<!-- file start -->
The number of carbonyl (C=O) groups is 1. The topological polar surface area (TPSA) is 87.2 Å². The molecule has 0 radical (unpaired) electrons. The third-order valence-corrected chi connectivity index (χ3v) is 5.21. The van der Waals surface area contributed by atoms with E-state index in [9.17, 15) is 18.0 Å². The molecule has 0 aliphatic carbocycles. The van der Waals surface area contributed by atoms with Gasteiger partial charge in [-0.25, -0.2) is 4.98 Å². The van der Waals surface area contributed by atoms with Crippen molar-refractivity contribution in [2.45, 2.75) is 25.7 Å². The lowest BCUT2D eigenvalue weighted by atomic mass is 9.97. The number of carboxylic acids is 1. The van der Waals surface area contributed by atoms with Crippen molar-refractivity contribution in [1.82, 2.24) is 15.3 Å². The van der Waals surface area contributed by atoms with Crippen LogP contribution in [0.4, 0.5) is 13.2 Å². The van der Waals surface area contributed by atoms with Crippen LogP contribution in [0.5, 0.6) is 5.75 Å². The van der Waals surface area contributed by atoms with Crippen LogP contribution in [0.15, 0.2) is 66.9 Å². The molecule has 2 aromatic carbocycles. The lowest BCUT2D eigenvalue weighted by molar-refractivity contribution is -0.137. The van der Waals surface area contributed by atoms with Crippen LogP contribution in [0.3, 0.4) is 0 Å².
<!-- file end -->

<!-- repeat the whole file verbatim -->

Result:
The number of carbonyl (C=O) groups is 1. The topological polar surface area (TPSA) is 87.2 Å². The molecule has 0 radical (unpaired) electrons. The third-order valence-corrected chi connectivity index (χ3v) is 5.21. The van der Waals surface area contributed by atoms with E-state index in [9.17, 15) is 18.0 Å². The molecule has 0 aliphatic carbocycles. The van der Waals surface area contributed by atoms with Gasteiger partial charge in [-0.25, -0.2) is 4.98 Å². The van der Waals surface area contributed by atoms with Crippen molar-refractivity contribution in [2.45, 2.75) is 25.7 Å². The lowest BCUT2D eigenvalue weighted by atomic mass is 9.97. The number of carboxylic acids is 1. The van der Waals surface area contributed by atoms with Crippen molar-refractivity contribution in [1.82, 2.24) is 15.3 Å². The van der Waals surface area contributed by atoms with Crippen LogP contribution in [0.4, 0.5) is 13.2 Å². The van der Waals surface area contributed by atoms with Crippen LogP contribution in [0.5, 0.6) is 5.75 Å². The van der Waals surface area contributed by atoms with Crippen LogP contribution in [0.15, 0.2) is 66.9 Å². The molecule has 2 aromatic carbocycles. The lowest BCUT2D eigenvalue weighted by molar-refractivity contribution is -0.137. The van der Waals surface area contributed by atoms with Crippen LogP contribution in [0.3, 0.4) is 0 Å².